• Fri
  • Jul 25, 2014
  • Updated: 2:33am

Pricey, but it's the ambience that counts

PUBLISHED : Sunday, 17 May, 1998, 12:00am
UPDATED : Sunday, 17 May, 1998, 12:00am
 

Adrian Zecha is modest about the popularity of Amanresorts, the chain of hideaways celebrating its 10th anniversary this year.


'If you measure success in room numbers, Amanresorts has not achieved all that much in its first decade,' the Hong Kong hotelier said.


'We are only up to 430 rooms. That's about what you would normally find in one medium-sized resort. But then we have never focused on being the biggest.


'We prefer to think small. Intimate. Involving.' It is a formula that works, especially for Mr Zecha's rich and famous clientele. He refuses to reveal names, referring to guests only as 'Aman Junkies'.


Among the frequent visitors are sporting heroes, members of royalty, business tycoons and political leaders. They are converts to the 13 Amanresorts retreats not merely because of the five-star-plus luxury, but for the privacy they offer.


Mr Zecha, a dapper 64-year-old Dutch-Indonesian, was in a Robinson Crusoe mode when he literally stumbled on the concept of this 'small but beautiful' upmarket resort chain a decade ago.


'Like a lot of nice things in life, it happened by accident,' he said.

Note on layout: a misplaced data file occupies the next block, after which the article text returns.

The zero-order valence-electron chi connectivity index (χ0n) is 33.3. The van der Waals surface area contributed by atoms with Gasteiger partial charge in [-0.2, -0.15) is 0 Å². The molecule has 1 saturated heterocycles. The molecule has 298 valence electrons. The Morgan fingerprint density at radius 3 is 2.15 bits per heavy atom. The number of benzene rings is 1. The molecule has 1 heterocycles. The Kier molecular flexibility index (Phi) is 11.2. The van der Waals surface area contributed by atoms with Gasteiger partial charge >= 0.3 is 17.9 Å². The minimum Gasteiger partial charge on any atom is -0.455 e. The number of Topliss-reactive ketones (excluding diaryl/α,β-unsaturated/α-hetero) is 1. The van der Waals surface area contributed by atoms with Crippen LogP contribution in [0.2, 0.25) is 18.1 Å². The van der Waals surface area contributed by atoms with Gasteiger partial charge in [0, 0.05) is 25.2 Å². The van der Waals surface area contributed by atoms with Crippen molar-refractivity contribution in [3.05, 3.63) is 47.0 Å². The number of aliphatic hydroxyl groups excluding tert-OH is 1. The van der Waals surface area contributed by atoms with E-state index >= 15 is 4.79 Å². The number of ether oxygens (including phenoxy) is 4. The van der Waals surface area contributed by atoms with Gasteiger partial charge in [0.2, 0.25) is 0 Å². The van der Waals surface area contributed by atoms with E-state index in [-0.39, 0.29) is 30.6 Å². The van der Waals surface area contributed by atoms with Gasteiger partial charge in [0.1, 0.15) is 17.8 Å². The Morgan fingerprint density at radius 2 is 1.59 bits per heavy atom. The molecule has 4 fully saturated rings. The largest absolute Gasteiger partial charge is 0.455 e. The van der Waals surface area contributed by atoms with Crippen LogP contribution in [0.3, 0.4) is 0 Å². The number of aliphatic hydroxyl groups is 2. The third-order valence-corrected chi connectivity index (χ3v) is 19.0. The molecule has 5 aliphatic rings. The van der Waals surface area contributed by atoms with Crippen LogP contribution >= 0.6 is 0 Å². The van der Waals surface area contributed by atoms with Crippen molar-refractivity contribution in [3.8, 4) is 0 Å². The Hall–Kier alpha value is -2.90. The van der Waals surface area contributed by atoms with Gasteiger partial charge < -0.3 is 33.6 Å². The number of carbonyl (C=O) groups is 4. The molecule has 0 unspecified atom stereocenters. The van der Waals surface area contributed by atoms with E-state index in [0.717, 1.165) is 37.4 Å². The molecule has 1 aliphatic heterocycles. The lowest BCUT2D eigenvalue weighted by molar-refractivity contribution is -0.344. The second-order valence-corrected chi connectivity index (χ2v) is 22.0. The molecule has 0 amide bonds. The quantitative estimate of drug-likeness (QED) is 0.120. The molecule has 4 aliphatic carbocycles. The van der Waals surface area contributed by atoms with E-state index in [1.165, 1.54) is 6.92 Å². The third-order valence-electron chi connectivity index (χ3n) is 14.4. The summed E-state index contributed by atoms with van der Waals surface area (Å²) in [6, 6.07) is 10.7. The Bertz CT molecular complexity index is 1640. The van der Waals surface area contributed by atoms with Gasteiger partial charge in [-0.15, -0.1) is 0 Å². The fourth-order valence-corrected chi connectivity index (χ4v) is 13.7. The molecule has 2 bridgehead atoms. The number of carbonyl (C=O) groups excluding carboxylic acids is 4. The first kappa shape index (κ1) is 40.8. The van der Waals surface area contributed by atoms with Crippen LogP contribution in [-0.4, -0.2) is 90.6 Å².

Hunting around Phuket for a location to build a holiday home, he stumbled on idyllic Pansea beach.


'It was perfect,' he said. 'But then I discovered there was no water supply. The cost of piping it in would not have justified just one residence, so I started thinking about the resort business.' He named it Amanpuri, meaning Place of Peace. Almost from the moment it opened, the 40 villas, along the lines of a Thai temple complex amid a lush coconut plantation overlooking the Andaman Sea, attracted a clientele second to none.


'It became quickly clear that we had struck a market need,' he said. 'Within six months, guests were asking where else we had resorts.' So he set about building more. In Bali, he opened a 29-villa retreat in the hills of Ubud called Amandari (Peaceful Spirits); followed by Amankila (Peaceful Hill), a 35-villa enclave of sea-front hedonism; and Amanusa (Peaceful Isle), perched above the Bali Golf and Country Club.


In French Polynesia, Amanresorts took over Hotel Bora Bora, where the late James Michener wrote his classic novel, Tales of the South Pacific.


Michener called the location beneath a volcano 'the most beautiful lagoon in the world'.


Most recent of the Amanresorts is Amanjiwo (Peaceful Soul), opened last year in the shadow (and in the same remarkable architectural style) of Borabodur, the great Buddhist wonder in central Java.


'We're different, that's all,' Mr Zecha said. 'What we offer is a lifestyle experience, one without limitations.' Charging from US$500 to $600 a day, the resorts are exclusive and relatively expensive, although Mr Zecha's response to those who question the price is unequivocal and oft-repeated.


'An Armani is an Armani, wherever you buy it you pay the same,' he said.


For Mr Zecha, however, it is the 'overall ambience that counts the most'.


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